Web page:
pH (potential hydrogen) measures the acidity or alkalinity of your solution on a scale of 0 – 14. The most important thing to remember about pH is to avoid extremes. In soil, optimum pH is between 6.5 and 7. Hydroponic solutions perform best with pH slightly more acidic than for soil, ideally from 5.8 to 6.8. Within these ranges’ plants can absorb nutrients most efficiently. If the pH is too low (acidic), acid salts chemically bind nutrients; pH that is too high (basic) causes nutrients to become unavailable. Another problem created by an imbalance of pH is the build up of toxic salts, which prevents roots from absorbing water.

Every full-point change in pH indicates a tenfold increase or decrease in acidity or alkalinity. For example, water with a pH of six is ten times more acidic than water or soil with a pH of seven. Water with a pH of six is one hundred times more acidic than water with a pH of eight. Because this scale is so sensitive, it is important to have an accurate way of measuring pH. Measure your pH levels with a soil test kit, litmus paper, or electronic pH tester.

Growing Medium

Growing mediums provide the foundation of a plant root system. Some add nutritional value to your plants while others simply give the roots something to hold on to. Mediums include but are not limited to: soil, soil-less mixes, coco, hydro-ton, and rock wool. Every grower has his own preference. Coco is made from the husks of a coconut, and it is very pH stable. It provides good moisture retention and natural aeration. Hydro-ton is used primarily for hydroponic applications and is made of pH neutral clay pebbles.

These tend to hold water well and have great oxygen to water ratios. With proper sterilization techniques, hydro-ton can be reused. Rock wool is made from stone that is heated then spun into fibers. It is then compressed into starter cubes, grow blocks, or slabs. This medium has excellent oxygen to water ratio. Rock-wool tends to have a higher pH, so flushing with 5.5-5.8 pH balanced water or a rock-wool conditioning solution is recommended. Rock-wool works best in ebb & flow and drip systems.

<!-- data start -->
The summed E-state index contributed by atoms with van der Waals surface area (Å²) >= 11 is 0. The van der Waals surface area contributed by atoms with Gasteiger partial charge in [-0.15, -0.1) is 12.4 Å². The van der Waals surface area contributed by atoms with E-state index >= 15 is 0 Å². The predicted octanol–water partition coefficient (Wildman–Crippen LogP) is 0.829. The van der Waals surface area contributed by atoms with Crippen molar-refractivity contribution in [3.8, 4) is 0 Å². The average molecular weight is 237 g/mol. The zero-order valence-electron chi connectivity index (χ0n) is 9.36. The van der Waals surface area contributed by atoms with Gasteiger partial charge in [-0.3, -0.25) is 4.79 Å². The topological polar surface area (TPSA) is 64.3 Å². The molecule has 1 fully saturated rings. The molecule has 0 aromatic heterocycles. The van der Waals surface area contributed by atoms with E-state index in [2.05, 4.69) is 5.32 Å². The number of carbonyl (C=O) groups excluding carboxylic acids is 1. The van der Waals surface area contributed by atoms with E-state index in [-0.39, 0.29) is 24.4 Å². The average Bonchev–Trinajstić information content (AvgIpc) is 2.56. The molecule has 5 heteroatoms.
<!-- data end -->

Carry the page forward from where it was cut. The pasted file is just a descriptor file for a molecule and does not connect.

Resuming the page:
All plants require proper nutrients to grow. Nutrients are available in organic and synthetic varieties and come in both liquid and dry form. Nutrients can be separated into two categories, macro and micro nutrients. The macronutrients are nitrogen, phosphorus, potassium, calcium, magnesium and sulfur. The micronutrients or trace nutrients include iron, manganese, boron, zinc, copper, molybdenum and chlorine. It is important to follow the nutrient schedule carefully to avoid over or under fertilization. Nutrient regiments are available through all the major nutrient suppliers. Most nutrients/fertilizers will have an N-P-K (Nitrogen, Phosphorus, and Potassium) label on the front of the bottle. In the vegetative or growth stage, the "N" will typically be higher. In the flowering or bloom stage, the "P" will be higher. You may also consider introducing additives/ supplements into your nutrient mix. Additives/supplements can improve microbial activity at the root zone, increase size, flavor and aroma. When used properly, nutrients and supplements will help you achieve maximum results.

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Air 20% Temp Humidity CO2 and Oxygen.

Light 20% Spectrum (color) Intensity Hours of light per day.

Water 20% Temperature Ph Chlorine levels.

Nutrients 20% Fertilizer

Growing Medium 20% Soil Hydroponic Aeroponic